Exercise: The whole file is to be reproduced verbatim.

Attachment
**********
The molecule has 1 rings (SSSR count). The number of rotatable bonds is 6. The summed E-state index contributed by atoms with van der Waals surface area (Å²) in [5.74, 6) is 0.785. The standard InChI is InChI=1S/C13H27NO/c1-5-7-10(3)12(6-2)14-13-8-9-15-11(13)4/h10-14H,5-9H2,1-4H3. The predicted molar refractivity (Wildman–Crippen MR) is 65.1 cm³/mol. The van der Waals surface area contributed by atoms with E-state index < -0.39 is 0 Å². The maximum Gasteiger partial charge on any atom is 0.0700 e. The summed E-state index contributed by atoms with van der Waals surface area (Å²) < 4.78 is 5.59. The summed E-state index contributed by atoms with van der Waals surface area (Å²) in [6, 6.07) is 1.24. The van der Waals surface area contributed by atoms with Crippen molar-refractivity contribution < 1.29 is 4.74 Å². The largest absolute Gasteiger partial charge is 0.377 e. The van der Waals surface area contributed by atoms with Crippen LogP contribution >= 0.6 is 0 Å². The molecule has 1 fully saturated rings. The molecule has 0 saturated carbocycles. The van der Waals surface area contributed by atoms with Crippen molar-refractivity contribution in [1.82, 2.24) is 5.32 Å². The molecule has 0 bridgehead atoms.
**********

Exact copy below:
The molecule has 1 rings (SSSR count). The number of rotatable bonds is 6. The summed E-state index contributed by atoms with van der Waals surface area (Å²) in [5.74, 6) is 0.785. The standard InChI is InChI=1S/C13H27NO/c1-5-7-10(3)12(6-2)14-13-8-9-15-11(13)4/h10-14H,5-9H2,1-4H3. The predicted molar refractivity (Wildman–Crippen MR) is 65.1 cm³/mol. The van der Waals surface area contributed by atoms with E-state index < -0.39 is 0 Å². The maximum Gasteiger partial charge on any atom is 0.0700 e. The summed E-state index contributed by atoms with van der Waals surface area (Å²) < 4.78 is 5.59. The summed E-state index contributed by atoms with van der Waals surface area (Å²) in [6, 6.07) is 1.24. The van der Waals surface area contributed by atoms with Crippen molar-refractivity contribution < 1.29 is 4.74 Å². The largest absolute Gasteiger partial charge is 0.377 e. The van der Waals surface area contributed by atoms with Crippen LogP contribution >= 0.6 is 0 Å². The molecule has 1 fully saturated rings. The molecule has 0 saturated carbocycles. The van der Waals surface area contributed by atoms with Crippen molar-refractivity contribution in [1.82, 2.24) is 5.32 Å². The molecule has 0 bridgehead atoms.